Film Review: Brother In The Land by Theo Sugden

In preparation for this article, Year Eight students reimagined Robert Swindells’ novel Brother in the Land as a film…

The latest movie from Director J.J Abrams is the closest you ever want to get to nuclear war. This apocalyptic movie is set in northern England, which makes it even more thrilling because it feels somehow closer to home. Abrams (who directed Star Wars: The Force Awakens) has taken the novel by Robert Swindells and re-imagined it so it is an unforgettable cinematic experience. Starring Asa Butterfield as the everyman hero Danny, Daisy Ridley as his close friend and Andy Serkis as the wise, old Branwell, in this new world, no one is safe.

Life is pretty normal before a nuclear bomb hits a small town called Skipley, along with most other urban centres across the world. With his family falling apart, Danny meets a girl he likes called Kim, who doesn’t seem to want his help. His little brother Ben is making life difficult because Danny has to step up to the role of a parent and make sure he is kept safe. After teaming up with old Branwell, they join a group called Masada, who rebel and tackle the dangers ahead:  ‘Purples’, old school bullies-turned-soldiers, and the immense battle to take Kershaw Farm.

Abrams has deployed outstanding special effects, creepily deserted scenery and intense camera shots. A few scenes in particular are very effective. The scene where Danny’s dad gets taken by the soldiers is gripping. The overhead camera shots, when Danny is sprinting after the monstrous ACP is impressive cinematography as we can see the remains of Skipley over crowding him as he runs. Another key part of the movie is is where the members of Masada are raiding Kershaw Farm. When the vehicles blow up, the sound is muted and we can only hear a quiet buzzing sound. The tension and suspense is electric and the viewer is on the edge of their seat. The attack on Kershaw Farm is definitely one of the best parts of the movie. The echoing sounds of the gunshots increases the tension. Explosions are brutally killing people and the wide camera angle shots show intense battles between the soldiers and Masada.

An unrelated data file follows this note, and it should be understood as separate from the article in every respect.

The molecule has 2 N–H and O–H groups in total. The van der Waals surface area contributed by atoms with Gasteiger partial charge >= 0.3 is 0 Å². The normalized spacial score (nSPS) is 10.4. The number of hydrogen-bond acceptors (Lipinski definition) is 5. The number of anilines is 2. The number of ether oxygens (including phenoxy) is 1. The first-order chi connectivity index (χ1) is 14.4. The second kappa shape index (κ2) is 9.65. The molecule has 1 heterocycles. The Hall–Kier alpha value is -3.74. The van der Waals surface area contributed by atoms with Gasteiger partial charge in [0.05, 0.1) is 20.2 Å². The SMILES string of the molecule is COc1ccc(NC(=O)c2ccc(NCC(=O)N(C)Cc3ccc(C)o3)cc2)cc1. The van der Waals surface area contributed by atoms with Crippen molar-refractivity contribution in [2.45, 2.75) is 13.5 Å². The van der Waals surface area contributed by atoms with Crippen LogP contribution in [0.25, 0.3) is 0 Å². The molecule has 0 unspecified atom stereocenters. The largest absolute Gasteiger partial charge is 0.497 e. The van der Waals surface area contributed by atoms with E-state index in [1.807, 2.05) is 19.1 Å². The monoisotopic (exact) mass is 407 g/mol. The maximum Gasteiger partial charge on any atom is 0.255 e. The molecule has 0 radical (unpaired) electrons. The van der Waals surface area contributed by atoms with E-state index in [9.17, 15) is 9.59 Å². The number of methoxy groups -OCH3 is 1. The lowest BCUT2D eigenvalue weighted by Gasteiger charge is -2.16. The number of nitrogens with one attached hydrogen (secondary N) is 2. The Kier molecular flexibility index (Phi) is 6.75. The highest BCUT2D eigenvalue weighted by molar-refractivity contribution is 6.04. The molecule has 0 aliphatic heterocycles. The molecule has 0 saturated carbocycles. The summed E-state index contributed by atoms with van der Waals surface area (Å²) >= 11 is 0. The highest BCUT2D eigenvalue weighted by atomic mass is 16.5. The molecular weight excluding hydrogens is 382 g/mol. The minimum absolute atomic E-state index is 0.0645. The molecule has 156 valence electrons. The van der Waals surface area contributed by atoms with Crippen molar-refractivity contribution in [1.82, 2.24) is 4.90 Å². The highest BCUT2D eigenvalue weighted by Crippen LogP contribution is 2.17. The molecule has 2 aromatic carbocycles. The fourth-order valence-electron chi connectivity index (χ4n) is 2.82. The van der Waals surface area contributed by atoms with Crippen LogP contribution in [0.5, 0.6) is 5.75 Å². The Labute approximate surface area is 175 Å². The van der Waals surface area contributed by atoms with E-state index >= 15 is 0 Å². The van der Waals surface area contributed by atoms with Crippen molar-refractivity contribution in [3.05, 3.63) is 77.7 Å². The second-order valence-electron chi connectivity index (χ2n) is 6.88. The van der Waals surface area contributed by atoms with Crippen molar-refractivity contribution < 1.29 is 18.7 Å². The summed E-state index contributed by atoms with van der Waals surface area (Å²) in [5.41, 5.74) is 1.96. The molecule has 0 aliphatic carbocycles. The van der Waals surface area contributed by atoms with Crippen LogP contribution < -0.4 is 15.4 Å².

Despite all the good parts of the film, it does have its downfalls. The opening scene of the film shows Danny hiding away in the pill-box when the bomb goes off and so it denies us the chance to see the most explosive moment of the film; all we see is the cloud and not the action. But having said that, at least this is consistent with Robert Swindells’ ideas from the original book. Another aspect of the movie which is fails to convince is how Danny doesn’t seem to know many people in his town. Although the book and movie show Ben going off and playing with his friends, Danny doesn’t seem to mention anyone from his past life apart from a school teacher and a bully. I would have liked to have seen some of Danny’s friends in the movie so Danny doesn’t feel like he is alone and to reveal more about him from before the nuclear war destroyed his life.

This movie is a great action packed film with phenomenal special effects and some clever direction. It is a great movie to watch with your family and really makes the the viewers feel for the characters. It is effective because things like this could potentially happen and the world could end up in this horrible situation. The moral of this gripping story is to reveal how much trouble the world could get in if we mess with nuclear weapons.

Photo by Stefan Stefancik from Pexels